Fresh Air Matters... with Capt. Yaw
Last we talked about ‘speed = security’ and ‘altitude = life insurance’, so this week, a little foray into ‘slow flight’ seems appropriate!
When learning to fly you are ‘obliged under the syllabus’ to ‘experience slow flight’ – normally we look to do at least three, ten minute slots of slow flight before the student is allowed to solo. Extra time is spent in this phase, usually ‘hidden away’ in another exercise, if the student needs it, until the student gains understanding and is suitably safe. Slow flight is the place you DO NOT want to be. The controls get ‘soft’ and ‘unresponsive’; the aircraft feels ‘lethargic’ and you are dangerously close to the stall. The stall is when the wing stops flying (because the speed of the air over the wing no longer generates lift as the air breaks away instead of flowing smoothly)… and you start descending – pretty fast if you do not do something about it! The idea of gaining some ‘flight experience’ in the ‘slow flight envelope’ is to make the student aware of the dangers, and to ensure that they really do not want to ‘go-slow’ in the air ever again! Most importantly, is that they learn to sense the warning signs, the change of feel and response that precedes a potential incident that can range from ‘mildly uncomfortable’ to ‘deadly’. Stalls are a major component of the accident statistics every year.
Slow flight is, of course, key to the ‘landing phase’ of flying. It is carried out remarkably close to the ground and in such a way that, when the wing stops flying the wheels touch the ground! I am recorded as saying ‘I never teach people to land a plane, only to fly a plane – the plane will land itself if you fly it well…’. The basis of this, is that, if you approach at a safe speed and bleed off the speed close to the ground, the aircraft will simply touch at the slowest possible speed – and it feels good! Although slow flight ‘away from the ground carries dangers, on displays, I can be seen to climb the CH701 at the edge of the slow flight envelope, often giving the impression of ‘ascendance’ rather than climbing – it is a deliberate and conscious moment, not taken lightly! Flight operation below the normal operations ‘safety speed’ is dangerous – but must be understood, and respected! Display pilots operate at the edges of the flight envelope, to show that it can be done, but normal operations should not even be near the seams of the designated limits of operations.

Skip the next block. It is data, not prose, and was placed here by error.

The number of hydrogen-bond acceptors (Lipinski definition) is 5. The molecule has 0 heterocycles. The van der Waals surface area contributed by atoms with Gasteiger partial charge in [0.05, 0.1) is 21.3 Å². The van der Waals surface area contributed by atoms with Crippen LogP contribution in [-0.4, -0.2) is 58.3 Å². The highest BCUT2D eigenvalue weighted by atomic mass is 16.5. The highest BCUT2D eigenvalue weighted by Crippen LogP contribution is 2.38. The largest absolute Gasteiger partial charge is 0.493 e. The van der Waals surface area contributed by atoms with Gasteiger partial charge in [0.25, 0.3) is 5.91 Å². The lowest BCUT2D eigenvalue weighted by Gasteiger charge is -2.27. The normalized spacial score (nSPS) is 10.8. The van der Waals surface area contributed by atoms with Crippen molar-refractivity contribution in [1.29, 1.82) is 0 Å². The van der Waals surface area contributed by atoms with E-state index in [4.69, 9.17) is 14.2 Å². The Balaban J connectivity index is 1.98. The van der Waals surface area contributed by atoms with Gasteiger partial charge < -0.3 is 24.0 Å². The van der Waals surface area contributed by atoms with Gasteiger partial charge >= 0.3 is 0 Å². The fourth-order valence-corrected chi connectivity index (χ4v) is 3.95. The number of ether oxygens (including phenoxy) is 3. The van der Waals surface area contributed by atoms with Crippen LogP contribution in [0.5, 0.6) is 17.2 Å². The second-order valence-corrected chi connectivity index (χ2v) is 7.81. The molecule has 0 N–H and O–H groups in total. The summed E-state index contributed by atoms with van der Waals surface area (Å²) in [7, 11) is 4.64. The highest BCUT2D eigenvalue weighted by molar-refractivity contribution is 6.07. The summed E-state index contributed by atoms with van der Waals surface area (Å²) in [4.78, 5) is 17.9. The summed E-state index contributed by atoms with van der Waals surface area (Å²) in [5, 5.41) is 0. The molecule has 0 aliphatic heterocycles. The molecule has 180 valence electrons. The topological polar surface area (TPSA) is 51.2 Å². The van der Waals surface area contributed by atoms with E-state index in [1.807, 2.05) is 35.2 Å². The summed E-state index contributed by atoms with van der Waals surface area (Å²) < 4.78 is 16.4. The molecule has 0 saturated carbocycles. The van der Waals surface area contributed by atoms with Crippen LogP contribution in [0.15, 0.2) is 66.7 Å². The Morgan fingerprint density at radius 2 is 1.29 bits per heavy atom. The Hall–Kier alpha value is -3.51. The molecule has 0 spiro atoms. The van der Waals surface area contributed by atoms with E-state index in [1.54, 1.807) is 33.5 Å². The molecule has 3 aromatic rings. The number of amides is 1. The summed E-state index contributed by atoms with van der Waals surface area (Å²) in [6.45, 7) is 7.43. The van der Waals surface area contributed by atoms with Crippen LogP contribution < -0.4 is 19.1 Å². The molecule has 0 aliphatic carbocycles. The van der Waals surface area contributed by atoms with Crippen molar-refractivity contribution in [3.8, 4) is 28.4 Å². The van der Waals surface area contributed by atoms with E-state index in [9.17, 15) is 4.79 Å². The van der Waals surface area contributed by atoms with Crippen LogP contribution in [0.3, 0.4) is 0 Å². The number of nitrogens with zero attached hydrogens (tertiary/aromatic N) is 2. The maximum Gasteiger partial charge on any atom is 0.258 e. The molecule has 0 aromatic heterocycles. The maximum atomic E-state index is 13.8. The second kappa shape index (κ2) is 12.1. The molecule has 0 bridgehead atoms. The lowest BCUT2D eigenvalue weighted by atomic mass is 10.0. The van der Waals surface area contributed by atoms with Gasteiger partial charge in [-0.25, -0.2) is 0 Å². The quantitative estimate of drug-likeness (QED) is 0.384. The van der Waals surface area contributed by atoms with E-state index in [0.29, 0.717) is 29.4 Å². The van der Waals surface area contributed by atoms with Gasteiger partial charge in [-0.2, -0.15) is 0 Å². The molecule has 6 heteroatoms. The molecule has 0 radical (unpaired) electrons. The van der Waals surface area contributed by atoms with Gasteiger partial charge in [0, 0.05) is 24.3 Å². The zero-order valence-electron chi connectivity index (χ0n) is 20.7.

Sadly, in the bureaucratic world, around the world, there is little understanding of the damage done by ‘administrative slow flight’. Delayed responses – or often ‘non-responses’ to letters leads to frustration, and in many cases abandonment of projects. Perhaps every pen-pusher who sits too comfortably behind their desks should be ‘encouraged’ to try a lesson or two in a small plane, and to witness first-hand the dangers of slow or non-response, especially in the slow flight corner!
Just imagine, that the consequences of delays, ‘shelving’ and ‘filing in the round filing cabinet that sits under the desk’ could be made to create some warning signals? How about a stall warning buzzer on the desk? Or a stick-shaker attached to the desk leg – creating the effect of a mini-earthquake should unnecessary delays abound upon the horizontal working surface!?